It all started with tea. Hardly surprising – our little hive of fairly pointless but hugely enjoyable industry runs largely on tea most of the time. Not, I hasten to add, the sweetened, milk-infested mud-brown builders’ variety. We are partial to fascinating infusions – green, white, herbal – with interesting combinations of subtle flavours. When pressed to drink black tea, a little Earl Grey, or better yet Lady Grey (the citrus blends so well with the bergamot) is acceptable. Without milk, obviously.
Imagine, then, our total delight when a visitor to Steampunk-Shrunk Towers arrived bearing the most delectable of gifts: a clear acrylic box containing small cardboard pyramids, each containing a different variety of tea. Such a thoughtful present. Mrs S positively purred with delight.
For the next week or two we sipped all manner of enticing blends. (Some a little more enticing than others, it must be said; rooibos combined with chocolate and vanilla is something of an acquired taste, I feel, although green and pomegranate was an unexpected delight.) As the tea was consumed, the little card pyramids were carefully placed on one of the few remaining clear horizontal surfaces while we waited for their next incarnation to become apparent.
We are – as many readers will know – purveyors of upcycled items. We pride ourselves on reusing what many would consider waste to create new objects of desire. These tiny containers clearly had some wonderful incipient purpose. It was our role to discover it and make the transformation. Pondering possibilities, teacup in hand, is one of our major tasks.
“Church spires?” ventured Madame Ava Brassfeather. “A sort of city of spires, perhaps.”
Hugo Fforbes nodded. “Or maybe roofs on turrets – a gothic mansion or two with clocks and flagpoles.”
“Clock towers, yes, could work…” muttered Henry, thoughtfully.
“They’d be too small for us to fit inside,” Gina pointed out.
Gina is a young American girl, lodging with us temporarily whilst awaiting her father’s arrival (when Mrs S gets around to creating him). She was right, of course. But as Lady Cristabel pointed out, in a miniature retro-futurist world, size – like time – is distinctly relative.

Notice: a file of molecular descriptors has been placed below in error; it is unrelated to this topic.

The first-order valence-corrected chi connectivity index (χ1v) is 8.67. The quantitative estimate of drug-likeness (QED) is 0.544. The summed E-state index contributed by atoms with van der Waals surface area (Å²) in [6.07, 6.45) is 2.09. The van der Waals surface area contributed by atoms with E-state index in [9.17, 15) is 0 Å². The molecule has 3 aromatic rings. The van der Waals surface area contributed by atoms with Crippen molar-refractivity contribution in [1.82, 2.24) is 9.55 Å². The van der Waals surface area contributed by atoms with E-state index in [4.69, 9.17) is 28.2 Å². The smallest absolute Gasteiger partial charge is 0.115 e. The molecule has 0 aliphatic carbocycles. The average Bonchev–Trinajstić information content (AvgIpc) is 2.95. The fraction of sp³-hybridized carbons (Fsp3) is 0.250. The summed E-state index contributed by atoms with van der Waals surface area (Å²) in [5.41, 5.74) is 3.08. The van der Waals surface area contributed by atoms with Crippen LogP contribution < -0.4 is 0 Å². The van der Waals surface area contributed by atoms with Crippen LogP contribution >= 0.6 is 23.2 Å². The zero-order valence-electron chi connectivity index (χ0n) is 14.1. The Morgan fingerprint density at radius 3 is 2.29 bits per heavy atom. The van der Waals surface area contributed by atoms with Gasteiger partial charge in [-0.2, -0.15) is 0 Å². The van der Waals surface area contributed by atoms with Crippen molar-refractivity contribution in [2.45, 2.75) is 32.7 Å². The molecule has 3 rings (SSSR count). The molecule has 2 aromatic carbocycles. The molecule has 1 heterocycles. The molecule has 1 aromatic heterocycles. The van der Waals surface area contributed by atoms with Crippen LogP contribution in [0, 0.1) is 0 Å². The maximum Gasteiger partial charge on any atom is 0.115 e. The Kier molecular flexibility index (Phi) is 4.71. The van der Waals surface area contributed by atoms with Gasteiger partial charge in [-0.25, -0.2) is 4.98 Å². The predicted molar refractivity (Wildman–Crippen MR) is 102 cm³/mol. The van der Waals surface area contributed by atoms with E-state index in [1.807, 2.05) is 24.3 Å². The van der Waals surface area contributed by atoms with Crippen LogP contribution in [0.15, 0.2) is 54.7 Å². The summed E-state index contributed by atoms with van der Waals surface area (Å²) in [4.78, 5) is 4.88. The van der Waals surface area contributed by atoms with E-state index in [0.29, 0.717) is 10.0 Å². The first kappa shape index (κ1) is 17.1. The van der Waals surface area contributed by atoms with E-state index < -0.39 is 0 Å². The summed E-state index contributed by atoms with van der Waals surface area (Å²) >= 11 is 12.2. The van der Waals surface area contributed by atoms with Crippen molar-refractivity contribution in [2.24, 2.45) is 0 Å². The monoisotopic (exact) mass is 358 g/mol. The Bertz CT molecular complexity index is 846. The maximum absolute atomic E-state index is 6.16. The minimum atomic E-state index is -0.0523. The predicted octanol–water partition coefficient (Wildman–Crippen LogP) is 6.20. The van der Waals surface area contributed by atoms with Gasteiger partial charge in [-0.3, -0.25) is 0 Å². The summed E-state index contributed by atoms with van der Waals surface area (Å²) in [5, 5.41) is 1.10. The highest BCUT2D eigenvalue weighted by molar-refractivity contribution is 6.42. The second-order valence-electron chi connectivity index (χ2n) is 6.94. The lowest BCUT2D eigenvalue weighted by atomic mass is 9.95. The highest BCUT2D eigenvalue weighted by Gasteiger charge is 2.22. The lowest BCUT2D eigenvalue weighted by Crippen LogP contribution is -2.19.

More tea was imbibed, more empty boxes found, and interesting paint or paper applied to every surface. That clear plastic box in which the tea bags had arrived was pressed into service to make arched windows. Curtain rings, cocktail sticks, drinking straws and various beads were gathered. The extensive stash of adhesive tapes – metallic, decorative, double-sided – was raided. Gradually a rather wonky, rust-toned, multi-towered building emerged.
The town hall of our new urban development was judged a success. Soon more buildings followed and before we knew it, the town of Clockton-upon-Teas started to form.
The structures, being made of lightweight card and plastic, are easily manoeuvered around, even by 6 inch tall artisans. Thus the town changes rapidly and frequently. If I’m brutally honest, I have to admit that we have become rather obsessed with creating this delightful, clock-infested borough.
What will become of it? Mrs S is planning to take Clockton along to the Best of Somerset Show in the City of Wells later this month. If any parts of it remain, they may find their way to the deliciously quirky Magpie Vintage shop in Midsommer Norton, or even our Etsy shop – the SteampunkDollsHouse.
2 thoughts on “Clockton-upon-Teas”
Very clever use of these pyramids. Bob
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Thanks Bob. I think I’ll probably focusing on my other blog sites for the forseeable future – doing educational activities for parents at home with their kids on ‘Open the Box’ and continuing to look at Coronavirus on Janonlife. I loved The Council’s take on that, by the way. Stay safe – Jan
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